Its arrival comes just as Obama administration apologists celebrate the alleged wonders of our current economy. Later, I will provide one example showing how suspect those claims likely are.
PJTV’s effort includes an installment on each of Hazlitt’s original 24 chapters. Short of reading and absorbing the content of the book itself, this series may be the best 90 or so minutes one will ever spend learning how societies genuinely advance their living standards, and how governments almost invariably work to slow or stop that onward march. It’s perfectly suited for otherwise very busy people who only can carve out a few minutes a day from their daily pursuits, including the millions who are working multiple part-time and temporary jobs in this allegedly marvelous economy just to makes end meet.
Keynesian naysayers will immediately try to pounce on PJTV’s supposedly misplaced priorities. After all, a skeptic’s book originally published almost 70 years ago can’t possibly have any current relevance. We’re all so much smarter now, right?
Since the advent of Franklin Delano Roosevelt’s New Deal, Keynesian thought has held sway with rare exceptions in economics courses throughout the land. As has been the case in so many other areas dominated by leftist dogma, real-world failures to achieve predicted outcomes have only caused its adherents to double down on their nonsense, mount ever more absurd arguments and turn up the shrillness of their attacks on opponents.
Keynesians desperate in search of good news after the awful recovery from the nation’s most recent recession – a recovery publicly and explicitly directed by their disciples – want the public to believe that the U.S. economy’s recent performance, at long last, vindicates their precepts.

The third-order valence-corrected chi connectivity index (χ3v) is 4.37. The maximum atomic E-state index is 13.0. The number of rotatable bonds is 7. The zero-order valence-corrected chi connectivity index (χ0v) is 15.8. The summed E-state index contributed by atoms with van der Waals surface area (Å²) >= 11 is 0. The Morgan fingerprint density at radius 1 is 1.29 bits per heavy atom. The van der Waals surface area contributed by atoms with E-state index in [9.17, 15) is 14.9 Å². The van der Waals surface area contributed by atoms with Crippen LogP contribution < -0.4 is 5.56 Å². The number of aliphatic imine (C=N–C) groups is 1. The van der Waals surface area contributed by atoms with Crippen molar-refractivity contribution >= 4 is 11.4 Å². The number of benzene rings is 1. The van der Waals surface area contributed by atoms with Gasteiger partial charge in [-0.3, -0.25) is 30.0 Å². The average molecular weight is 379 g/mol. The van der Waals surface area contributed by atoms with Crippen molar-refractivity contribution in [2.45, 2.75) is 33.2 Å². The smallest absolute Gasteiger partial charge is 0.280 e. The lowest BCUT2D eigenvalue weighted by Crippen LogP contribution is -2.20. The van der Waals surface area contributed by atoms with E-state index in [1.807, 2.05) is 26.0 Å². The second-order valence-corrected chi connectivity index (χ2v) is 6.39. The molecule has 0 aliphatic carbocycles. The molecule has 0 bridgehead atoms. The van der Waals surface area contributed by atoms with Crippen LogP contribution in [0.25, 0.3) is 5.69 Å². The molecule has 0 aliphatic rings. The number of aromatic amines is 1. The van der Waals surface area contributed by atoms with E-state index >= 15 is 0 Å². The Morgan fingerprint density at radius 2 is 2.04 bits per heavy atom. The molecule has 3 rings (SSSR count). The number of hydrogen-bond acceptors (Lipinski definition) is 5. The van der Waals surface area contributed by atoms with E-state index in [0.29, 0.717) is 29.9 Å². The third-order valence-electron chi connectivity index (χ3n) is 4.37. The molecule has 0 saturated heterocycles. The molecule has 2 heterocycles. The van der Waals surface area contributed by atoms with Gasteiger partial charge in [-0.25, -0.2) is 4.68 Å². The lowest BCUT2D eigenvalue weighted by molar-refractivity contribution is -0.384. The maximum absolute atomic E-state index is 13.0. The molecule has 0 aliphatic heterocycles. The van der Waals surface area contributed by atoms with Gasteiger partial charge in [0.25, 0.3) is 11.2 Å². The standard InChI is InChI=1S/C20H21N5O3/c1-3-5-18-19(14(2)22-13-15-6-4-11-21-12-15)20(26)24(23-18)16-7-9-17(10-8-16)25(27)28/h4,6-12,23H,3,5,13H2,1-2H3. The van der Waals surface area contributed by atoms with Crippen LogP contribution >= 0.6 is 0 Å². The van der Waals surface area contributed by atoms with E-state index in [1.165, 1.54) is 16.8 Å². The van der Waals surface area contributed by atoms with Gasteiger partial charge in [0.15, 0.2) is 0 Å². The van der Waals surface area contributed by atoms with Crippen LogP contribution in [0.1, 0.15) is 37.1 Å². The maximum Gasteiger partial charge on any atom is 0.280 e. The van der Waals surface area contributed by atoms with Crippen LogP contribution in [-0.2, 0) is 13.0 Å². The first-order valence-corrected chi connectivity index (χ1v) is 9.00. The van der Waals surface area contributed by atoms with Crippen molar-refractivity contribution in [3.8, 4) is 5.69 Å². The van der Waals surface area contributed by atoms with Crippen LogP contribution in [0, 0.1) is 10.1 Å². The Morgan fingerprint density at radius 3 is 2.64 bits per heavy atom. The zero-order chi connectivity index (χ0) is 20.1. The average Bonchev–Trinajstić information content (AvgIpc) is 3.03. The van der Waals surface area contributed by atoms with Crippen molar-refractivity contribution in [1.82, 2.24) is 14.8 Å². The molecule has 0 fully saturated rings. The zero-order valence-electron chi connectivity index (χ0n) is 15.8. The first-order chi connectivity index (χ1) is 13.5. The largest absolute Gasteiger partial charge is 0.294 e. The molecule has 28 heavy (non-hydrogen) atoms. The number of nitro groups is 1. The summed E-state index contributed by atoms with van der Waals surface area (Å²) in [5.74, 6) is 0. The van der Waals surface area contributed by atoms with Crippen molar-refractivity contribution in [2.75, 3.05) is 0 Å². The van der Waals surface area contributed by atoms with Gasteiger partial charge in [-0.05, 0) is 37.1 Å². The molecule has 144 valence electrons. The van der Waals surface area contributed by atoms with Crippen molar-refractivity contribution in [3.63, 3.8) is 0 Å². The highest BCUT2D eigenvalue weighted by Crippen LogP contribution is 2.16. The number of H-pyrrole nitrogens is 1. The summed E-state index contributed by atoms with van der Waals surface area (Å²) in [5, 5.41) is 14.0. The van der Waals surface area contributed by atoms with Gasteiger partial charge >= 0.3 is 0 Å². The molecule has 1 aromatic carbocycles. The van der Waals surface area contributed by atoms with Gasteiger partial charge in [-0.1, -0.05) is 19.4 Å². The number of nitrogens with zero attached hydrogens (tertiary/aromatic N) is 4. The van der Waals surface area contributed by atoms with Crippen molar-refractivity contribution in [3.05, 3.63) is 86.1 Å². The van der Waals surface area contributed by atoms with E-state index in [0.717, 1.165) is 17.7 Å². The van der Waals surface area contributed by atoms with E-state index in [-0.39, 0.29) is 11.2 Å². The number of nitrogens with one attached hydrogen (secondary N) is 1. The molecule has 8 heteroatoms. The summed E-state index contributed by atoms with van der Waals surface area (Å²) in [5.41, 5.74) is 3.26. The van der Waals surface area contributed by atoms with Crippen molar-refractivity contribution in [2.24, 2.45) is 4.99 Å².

We’re supposed to forget that their recipe gave us a four-year post-downturn performance that was arguably worse – that’s right, worse – than the four years following the Great Depression’s 1933 crater. We’re not allowed to notice that the 20 percent ramp-up in federal spending supposedly required to enact their precious stimulus plan in 2009, originally sold as a “temporary” two-year maneuver, has instead morphed into what they hope is a permanent floor in the size and scope of the federal government upon which they build an even bigger leviathan.
We’re supposed to discount as unimportant the $6 trillion in deficits and the $7.5 trillion increase in the national debt seen during Barack Obama’s presidency. We’re supposed to believe the $4.5 trillion in Federal Reserve electronic money creation known as “quantitative easing,” without which an otherwise broke government could never have financed its profligacy, won’t badly hurt us down the road.
Written by Tom Blumer
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